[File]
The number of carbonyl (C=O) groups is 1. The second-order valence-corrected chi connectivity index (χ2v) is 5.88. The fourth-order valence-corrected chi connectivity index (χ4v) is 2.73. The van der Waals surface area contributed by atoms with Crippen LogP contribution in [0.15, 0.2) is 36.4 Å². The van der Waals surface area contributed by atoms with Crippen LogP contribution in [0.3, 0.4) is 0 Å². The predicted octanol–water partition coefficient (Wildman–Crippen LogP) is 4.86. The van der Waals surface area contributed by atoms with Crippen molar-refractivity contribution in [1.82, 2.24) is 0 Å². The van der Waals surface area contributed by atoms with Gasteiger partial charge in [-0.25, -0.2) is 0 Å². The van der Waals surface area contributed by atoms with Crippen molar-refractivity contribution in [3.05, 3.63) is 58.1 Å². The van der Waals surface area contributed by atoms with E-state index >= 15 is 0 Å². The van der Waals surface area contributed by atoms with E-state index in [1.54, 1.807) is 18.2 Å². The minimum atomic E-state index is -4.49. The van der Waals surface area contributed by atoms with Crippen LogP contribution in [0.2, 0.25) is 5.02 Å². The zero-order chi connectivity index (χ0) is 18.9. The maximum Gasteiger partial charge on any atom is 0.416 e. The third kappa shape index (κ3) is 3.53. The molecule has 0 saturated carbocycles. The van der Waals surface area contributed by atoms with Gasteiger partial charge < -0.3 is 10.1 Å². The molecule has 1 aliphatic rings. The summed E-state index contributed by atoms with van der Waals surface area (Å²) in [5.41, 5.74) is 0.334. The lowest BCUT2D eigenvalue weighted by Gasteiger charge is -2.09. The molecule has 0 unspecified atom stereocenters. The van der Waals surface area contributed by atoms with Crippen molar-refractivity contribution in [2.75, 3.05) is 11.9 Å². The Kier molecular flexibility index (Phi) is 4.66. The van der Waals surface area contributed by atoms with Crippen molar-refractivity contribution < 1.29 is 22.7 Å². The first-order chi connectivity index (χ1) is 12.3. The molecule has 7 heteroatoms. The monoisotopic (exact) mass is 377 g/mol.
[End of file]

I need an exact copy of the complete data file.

The number of carbonyl (C=O) groups is 1. The second-order valence-corrected chi connectivity index (χ2v) is 5.88. The fourth-order valence-corrected chi connectivity index (χ4v) is 2.73. The van der Waals surface area contributed by atoms with Crippen LogP contribution in [0.15, 0.2) is 36.4 Å². The van der Waals surface area contributed by atoms with Crippen LogP contribution in [0.3, 0.4) is 0 Å². The predicted octanol–water partition coefficient (Wildman–Crippen LogP) is 4.86. The van der Waals surface area contributed by atoms with Crippen molar-refractivity contribution in [1.82, 2.24) is 0 Å². The van der Waals surface area contributed by atoms with Gasteiger partial charge in [-0.25, -0.2) is 0 Å². The van der Waals surface area contributed by atoms with Crippen molar-refractivity contribution in [3.05, 3.63) is 58.1 Å². The van der Waals surface area contributed by atoms with E-state index >= 15 is 0 Å². The van der Waals surface area contributed by atoms with E-state index in [1.54, 1.807) is 18.2 Å². The minimum atomic E-state index is -4.49. The van der Waals surface area contributed by atoms with Crippen LogP contribution in [0.2, 0.25) is 5.02 Å². The zero-order chi connectivity index (χ0) is 18.9. The maximum Gasteiger partial charge on any atom is 0.416 e. The third kappa shape index (κ3) is 3.53. The molecule has 0 saturated carbocycles. The van der Waals surface area contributed by atoms with Gasteiger partial charge < -0.3 is 10.1 Å². The molecule has 1 aliphatic rings. The summed E-state index contributed by atoms with van der Waals surface area (Å²) in [5.41, 5.74) is 0.334. The lowest BCUT2D eigenvalue weighted by Gasteiger charge is -2.09. The molecule has 0 unspecified atom stereocenters. The van der Waals surface area contributed by atoms with Crippen molar-refractivity contribution in [2.75, 3.05) is 11.9 Å². The Kier molecular flexibility index (Phi) is 4.66. The van der Waals surface area contributed by atoms with Crippen molar-refractivity contribution < 1.29 is 22.7 Å². The first-order chi connectivity index (χ1) is 12.3. The molecule has 7 heteroatoms. The monoisotopic (exact) mass is 377 g/mol.